The commercial and critical success of Led Zeppelin IV changed Led Zeppelin’s fortunes forever. In the early ‘70s, they – and only they – stood alongside The Rolling Stones as the greatest rock and roll band in the world. IV went on to sell 32 million copies worldwide. It sold 23 million in the United States alone, making it the third biggest seller of all time there. Stairway To Heaven, despite never being released as a single in the U.S. (unlike in Australia) was the most played track on FM radio during that decade. To say that the pressure was on for Led Zeppelin, when they first gathered to start recording the follow up in early 1972, would be a total understatement. “But we did not let it get in the way,” Jimmy Page recalled. “My main goal was to just keep rolling. It is very dangerous to try and duplicate yourself. I will not name any names, but I am sure you have heard bands that endlessly repeat themselves. After four or five albums they just burn up. With us, you never knew what was coming.” That explains the abandon and excitement on Houses Of The Holy. They had never made a record like that before. Led Zeppelin’s life was on the road. So it was inevitable that they would sing about the spiritual nature of their shows in ‘houses of the holy’ to their ‘ocean’ of fans. In The Ocean, the three year old girl who won Robert Plant’s heart was his daughter Carmen. Through the years, he would change the lyric onstage to reflect Carmen’s age.... read more

Led Zeppelin IV: Runes On The Board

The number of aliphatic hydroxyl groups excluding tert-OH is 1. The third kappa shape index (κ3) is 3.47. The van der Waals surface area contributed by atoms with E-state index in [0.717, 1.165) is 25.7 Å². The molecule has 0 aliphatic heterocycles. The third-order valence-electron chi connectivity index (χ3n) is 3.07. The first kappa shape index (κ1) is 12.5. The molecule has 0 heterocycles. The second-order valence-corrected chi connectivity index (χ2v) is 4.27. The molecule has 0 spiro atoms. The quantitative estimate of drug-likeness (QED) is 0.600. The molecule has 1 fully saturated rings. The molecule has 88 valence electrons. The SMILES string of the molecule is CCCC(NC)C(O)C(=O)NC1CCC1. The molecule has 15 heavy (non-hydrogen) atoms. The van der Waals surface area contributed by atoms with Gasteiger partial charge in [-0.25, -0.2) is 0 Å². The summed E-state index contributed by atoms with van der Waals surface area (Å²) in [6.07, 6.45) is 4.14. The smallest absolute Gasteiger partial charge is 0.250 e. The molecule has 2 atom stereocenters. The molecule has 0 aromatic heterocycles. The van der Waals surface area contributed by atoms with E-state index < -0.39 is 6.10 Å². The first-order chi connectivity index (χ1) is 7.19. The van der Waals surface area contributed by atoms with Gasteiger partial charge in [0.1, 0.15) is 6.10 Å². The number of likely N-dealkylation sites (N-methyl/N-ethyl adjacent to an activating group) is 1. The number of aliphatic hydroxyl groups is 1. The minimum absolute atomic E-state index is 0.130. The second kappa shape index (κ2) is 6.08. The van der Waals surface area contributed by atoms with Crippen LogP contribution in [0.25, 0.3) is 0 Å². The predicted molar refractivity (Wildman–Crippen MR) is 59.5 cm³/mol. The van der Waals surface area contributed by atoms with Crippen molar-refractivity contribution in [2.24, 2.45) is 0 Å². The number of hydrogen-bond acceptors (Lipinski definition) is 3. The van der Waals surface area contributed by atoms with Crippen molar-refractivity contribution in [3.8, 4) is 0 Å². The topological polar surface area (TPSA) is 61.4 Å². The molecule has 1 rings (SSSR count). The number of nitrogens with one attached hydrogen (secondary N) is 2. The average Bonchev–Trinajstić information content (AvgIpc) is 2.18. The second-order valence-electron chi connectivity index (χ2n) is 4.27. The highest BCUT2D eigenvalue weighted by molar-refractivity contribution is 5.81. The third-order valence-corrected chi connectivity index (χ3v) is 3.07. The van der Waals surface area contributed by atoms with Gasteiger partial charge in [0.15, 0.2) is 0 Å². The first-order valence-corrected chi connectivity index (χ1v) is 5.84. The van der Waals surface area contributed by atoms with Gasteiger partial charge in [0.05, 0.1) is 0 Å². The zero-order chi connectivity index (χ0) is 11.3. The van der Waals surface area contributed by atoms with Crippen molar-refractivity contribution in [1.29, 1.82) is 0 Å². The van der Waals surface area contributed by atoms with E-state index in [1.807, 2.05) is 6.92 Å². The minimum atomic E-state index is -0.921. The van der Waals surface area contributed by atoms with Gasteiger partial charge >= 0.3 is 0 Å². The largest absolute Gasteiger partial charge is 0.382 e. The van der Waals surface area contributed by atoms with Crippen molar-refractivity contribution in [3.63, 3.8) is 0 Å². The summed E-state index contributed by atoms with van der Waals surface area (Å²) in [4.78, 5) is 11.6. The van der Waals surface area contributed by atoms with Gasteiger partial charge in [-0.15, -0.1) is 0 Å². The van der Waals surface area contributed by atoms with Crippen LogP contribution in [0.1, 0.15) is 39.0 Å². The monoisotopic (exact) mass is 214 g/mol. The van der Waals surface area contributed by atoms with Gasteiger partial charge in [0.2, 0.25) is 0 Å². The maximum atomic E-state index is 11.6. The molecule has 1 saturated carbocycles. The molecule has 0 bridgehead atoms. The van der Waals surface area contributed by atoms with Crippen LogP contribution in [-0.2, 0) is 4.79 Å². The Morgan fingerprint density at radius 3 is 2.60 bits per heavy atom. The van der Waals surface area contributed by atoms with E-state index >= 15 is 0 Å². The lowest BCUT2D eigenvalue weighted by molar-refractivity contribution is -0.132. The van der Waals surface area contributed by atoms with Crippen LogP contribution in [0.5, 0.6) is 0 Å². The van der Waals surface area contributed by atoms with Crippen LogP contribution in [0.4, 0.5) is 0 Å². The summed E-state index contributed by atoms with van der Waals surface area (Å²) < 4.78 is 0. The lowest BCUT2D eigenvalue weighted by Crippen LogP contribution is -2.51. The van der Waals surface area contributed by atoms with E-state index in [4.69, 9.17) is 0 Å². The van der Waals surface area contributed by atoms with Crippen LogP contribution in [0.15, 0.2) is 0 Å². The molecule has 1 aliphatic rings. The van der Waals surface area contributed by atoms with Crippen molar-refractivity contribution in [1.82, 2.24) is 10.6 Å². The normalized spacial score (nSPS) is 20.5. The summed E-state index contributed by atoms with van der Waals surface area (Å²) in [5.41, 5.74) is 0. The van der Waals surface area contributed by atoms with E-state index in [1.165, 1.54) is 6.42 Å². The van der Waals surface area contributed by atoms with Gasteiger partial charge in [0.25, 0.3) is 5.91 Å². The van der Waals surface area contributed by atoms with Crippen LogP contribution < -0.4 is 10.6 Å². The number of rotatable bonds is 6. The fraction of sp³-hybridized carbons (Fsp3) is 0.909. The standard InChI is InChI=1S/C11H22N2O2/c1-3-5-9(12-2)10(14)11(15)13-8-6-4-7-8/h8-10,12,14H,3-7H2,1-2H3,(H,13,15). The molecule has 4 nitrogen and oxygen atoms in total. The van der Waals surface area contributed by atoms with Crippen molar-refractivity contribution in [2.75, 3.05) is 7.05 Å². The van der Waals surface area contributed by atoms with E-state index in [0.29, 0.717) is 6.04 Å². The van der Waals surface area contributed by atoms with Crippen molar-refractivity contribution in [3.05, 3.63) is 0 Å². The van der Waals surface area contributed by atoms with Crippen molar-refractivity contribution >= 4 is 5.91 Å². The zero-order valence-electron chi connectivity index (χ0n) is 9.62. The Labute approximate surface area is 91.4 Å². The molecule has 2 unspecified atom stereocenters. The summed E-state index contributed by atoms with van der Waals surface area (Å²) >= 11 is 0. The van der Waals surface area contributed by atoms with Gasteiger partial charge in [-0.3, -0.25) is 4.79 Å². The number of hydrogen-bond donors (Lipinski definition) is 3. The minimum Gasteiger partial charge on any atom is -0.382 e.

By Christine Eliezer The session for what became “Four Sticks” were hard going. Led Zeppelin, now selling out concerts around the world, wanted to stretch themselves on their fourth record. Frustrated, John Bomham grabbed a second pair of sticks and hit his kit with all four sticks to get the hard sound he wanted. The session ground to a halt. To loosen the tension, Bomham mischievously kicked into the intro of Little Richard’s “Good Golly Miss Molly.” Jimmy Page started to play the riff and Robert Plant improvised the words. It was the “spontaneous combustion” (described Page) that marked Led Zeppelin IV. That jam fell in a heap after 12 bars. But the tape was running, and when Page went back to work on it realized there was something special. It became the album’s opener “Rock And Roll”. They brought in Rolling Stones collaborator Ian Stewart to play piano (uncredited). Another track cut around then with Stewart, “Boogie With Stu”, later saw light on Physical Graffiti. Led Zeppelin IV turned Zeppelin from premier rock band to household names. It was a happy medium between the hard rock of the first two albums and the British folk that dominated Led Zeppelin III and led to scathing criticisms. Page agreed, “We were really playing properly as a group. I must say that when you had four musicians that were really without doubt at the top of their game there and they played really superbly as a band and that whole aspect took on a fifth element — this alchemy of it that was really ripe for creation.” IV was recorded in... read more